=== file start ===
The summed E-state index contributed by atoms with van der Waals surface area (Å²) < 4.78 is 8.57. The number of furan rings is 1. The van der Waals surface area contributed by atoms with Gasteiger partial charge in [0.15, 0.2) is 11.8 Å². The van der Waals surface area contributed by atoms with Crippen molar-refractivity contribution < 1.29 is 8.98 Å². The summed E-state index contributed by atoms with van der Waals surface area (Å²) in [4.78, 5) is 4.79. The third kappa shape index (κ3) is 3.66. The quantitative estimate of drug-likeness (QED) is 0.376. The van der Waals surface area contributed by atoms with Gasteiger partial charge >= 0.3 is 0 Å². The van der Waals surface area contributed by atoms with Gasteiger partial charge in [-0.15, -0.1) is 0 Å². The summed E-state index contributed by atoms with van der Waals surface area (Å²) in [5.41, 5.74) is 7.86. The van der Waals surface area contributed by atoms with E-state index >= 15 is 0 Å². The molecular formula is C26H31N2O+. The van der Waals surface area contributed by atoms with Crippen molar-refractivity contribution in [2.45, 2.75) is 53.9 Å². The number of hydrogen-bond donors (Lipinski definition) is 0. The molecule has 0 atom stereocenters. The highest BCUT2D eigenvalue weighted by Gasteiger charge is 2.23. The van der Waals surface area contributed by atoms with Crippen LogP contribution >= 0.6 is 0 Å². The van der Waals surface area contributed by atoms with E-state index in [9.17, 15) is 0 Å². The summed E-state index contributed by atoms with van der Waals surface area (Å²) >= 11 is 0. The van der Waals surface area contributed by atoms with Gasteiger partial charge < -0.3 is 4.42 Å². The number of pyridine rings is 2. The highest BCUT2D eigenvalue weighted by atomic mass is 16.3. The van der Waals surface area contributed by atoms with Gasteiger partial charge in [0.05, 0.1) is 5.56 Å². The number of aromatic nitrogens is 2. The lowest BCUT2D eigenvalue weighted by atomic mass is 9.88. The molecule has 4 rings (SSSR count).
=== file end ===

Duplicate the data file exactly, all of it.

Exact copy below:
The summed E-state index contributed by atoms with van der Waals surface area (Å²) < 4.78 is 8.57. The number of furan rings is 1. The van der Waals surface area contributed by atoms with Gasteiger partial charge in [0.15, 0.2) is 11.8 Å². The van der Waals surface area contributed by atoms with Crippen molar-refractivity contribution < 1.29 is 8.98 Å². The summed E-state index contributed by atoms with van der Waals surface area (Å²) in [4.78, 5) is 4.79. The third kappa shape index (κ3) is 3.66. The quantitative estimate of drug-likeness (QED) is 0.376. The van der Waals surface area contributed by atoms with Gasteiger partial charge >= 0.3 is 0 Å². The van der Waals surface area contributed by atoms with Gasteiger partial charge in [-0.15, -0.1) is 0 Å². The summed E-state index contributed by atoms with van der Waals surface area (Å²) in [5.41, 5.74) is 7.86. The van der Waals surface area contributed by atoms with E-state index >= 15 is 0 Å². The molecular formula is C26H31N2O+. The van der Waals surface area contributed by atoms with Crippen molar-refractivity contribution in [2.45, 2.75) is 53.9 Å². The number of hydrogen-bond donors (Lipinski definition) is 0. The molecule has 0 atom stereocenters. The highest BCUT2D eigenvalue weighted by Gasteiger charge is 2.23. The van der Waals surface area contributed by atoms with Crippen LogP contribution >= 0.6 is 0 Å². The van der Waals surface area contributed by atoms with E-state index in [9.17, 15) is 0 Å². The summed E-state index contributed by atoms with van der Waals surface area (Å²) >= 11 is 0. The van der Waals surface area contributed by atoms with Gasteiger partial charge < -0.3 is 4.42 Å². The number of pyridine rings is 2. The highest BCUT2D eigenvalue weighted by atomic mass is 16.3. The van der Waals surface area contributed by atoms with Gasteiger partial charge in [0.05, 0.1) is 5.56 Å². The number of aromatic nitrogens is 2. The lowest BCUT2D eigenvalue weighted by atomic mass is 9.88. The molecule has 4 rings (SSSR count).